On the menu: a look at the numbers

As I began to write last month’s article about menu labeling, I thought it would be easy to include examples of what pizza concepts should do to properly analyze their pizza and figure out the details of the pieces and parts. However, in my research to see what’s out there among the leading pizza concepts for calorie counts, nutritionals and how to configure a simple pizza, I found that the current situation is anything but simple. I was quite surprised by the lack of standardization; evidently, this process is more difficult than it looks, and various kitchens have come up with various procedures. The confusion and variance most likely arises from people making their best efforts, and not from any deliberate attempts at deception.

Setting Industry Standards

Current proposals from the Food and Drug Administration (FDA) would require calorie counts to show one serving as equal to an entire pizza. However, since there is no industry-standard serving size yet, I uncovered a clear trend that represents convergence. A “standard regular crust” that’s 14” in diameter, with moderate amounts of sauce and cheese added, is the baseline reference, and the nutritionals are fairly easy to compute (even by hand!). Slice the finished pie into eight pieces, and you can declare one slice to be one serving. The listed per-serving data is therefore 1/8 of the whole pie. This appears to be a reliable common practice for the industry to pursue in the near future. Obviously, this formula ignores the complexity of different toppings and combinations, but we have to start somewhere. 

I created the table on the previous table to compare the various methods of how leading pizza concepts report their nutritional data; you’ll see that most of them follow the 14” standard introduced above. 

Papa Murphy’s Pizza (papamurphys.com) calls a serving 1/10 of a pie (the family size), and those per-slice numbers still come out relatively high. I’m not sure how many slices I personally cut from a PM pizza, but I do not think one would fi l me up or feel like a full serving. Also, for CiCi’s Pizza (cicispizza.com), the serving size is 1/10 of a 15” pizza. Once again, that seems like a small (and not quite credible) slice for the average adult. 

For me, the Domino’s Pizza (dominos.com) nutritional information was by far the hardest to figure out; it listed every single part of the pizza as a separate item. Even with a calculator, it was difficult. The information lists everything numbered out for an entire pizza, but calls a serving 1/8 of a medium pizza, so you have to add everything up and then divide by eight to determine perserving information.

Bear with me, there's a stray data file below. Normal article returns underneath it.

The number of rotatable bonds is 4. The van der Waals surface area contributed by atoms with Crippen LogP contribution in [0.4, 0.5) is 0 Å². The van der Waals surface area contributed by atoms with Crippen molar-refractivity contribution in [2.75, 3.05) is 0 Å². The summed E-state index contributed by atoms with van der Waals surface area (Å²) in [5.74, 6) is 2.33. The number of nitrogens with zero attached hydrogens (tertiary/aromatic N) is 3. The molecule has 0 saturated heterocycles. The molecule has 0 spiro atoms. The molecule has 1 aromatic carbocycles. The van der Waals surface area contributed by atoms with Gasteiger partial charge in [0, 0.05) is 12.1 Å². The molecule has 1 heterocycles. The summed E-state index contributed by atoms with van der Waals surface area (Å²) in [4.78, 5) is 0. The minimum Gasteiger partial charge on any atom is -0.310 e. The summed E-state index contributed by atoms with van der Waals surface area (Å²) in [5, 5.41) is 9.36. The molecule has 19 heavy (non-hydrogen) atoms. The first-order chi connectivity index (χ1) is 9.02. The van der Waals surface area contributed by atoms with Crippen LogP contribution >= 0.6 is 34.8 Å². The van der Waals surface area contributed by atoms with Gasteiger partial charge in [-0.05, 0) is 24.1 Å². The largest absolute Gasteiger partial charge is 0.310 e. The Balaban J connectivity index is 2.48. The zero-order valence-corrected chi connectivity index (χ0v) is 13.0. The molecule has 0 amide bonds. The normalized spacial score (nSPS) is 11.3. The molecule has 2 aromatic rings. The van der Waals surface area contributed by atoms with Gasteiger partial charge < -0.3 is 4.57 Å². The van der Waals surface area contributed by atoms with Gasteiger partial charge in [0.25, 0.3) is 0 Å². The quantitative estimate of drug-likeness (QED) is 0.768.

What’s a Serving?

It would help the entire industry if the people who analyze pizzerias’ menus and nutritionals all played by the same rules. For me, as a consumer, at most of the concepts I looked at for this article, it would take a few slices to constitute a full serving and satisfy without being gluttonous. The FDA does have serving
sizes and regulations for the retail end of the industry, and I think adopting those same regulations for restaurants is the best practice for pizza restaurants and their customers. (If you’re interested in learning more, Google “FDA RACC.”) 

Even for industry segments with well-known container sizes, there’s a lot of room to transform the numbers. For example, the beverage industry has a history of making the per-serving numbers look good by listing a serving size as “X ounces” with multiple servings per container, such as “2.5 servings” per container. Maybe this is the new math, but it seems unnecessarily complex. 

I’ve been around a number of great industry people during the last few weeks and had many different conversations one-on-one with owners, operators and others who have a strong interest in the continued success of their chains. It became abundantly clear to me that most, if not all, want to do the right thing: present the numbers clearly, honestly and with the utmost confidence. 

It was also clear that most concepts are challenged by trying to know how to properly provide this source of information. And that’s where a trained staff member or hired service will be worth their weight in mozzarella!

Today’s diners are much more informed and knowledgeable about nutrition. They will request your numbers, and if they see results that seem too good to be true, they’ll know they are just that. Plus, you can win more loyal customers through transparency and accuracy. Above all, my advice: For anything you put your name on, you need to be ready to stand behind it—even a calorie count. It’s part of your brand, your concept and your reputation, so this is not the area to pinch pennies.

Betsy Craig is the owner of MenuTrinfo, a full-service solution for menu analysis. She can be reached at 888-767-6368 or through menutrinfo.com.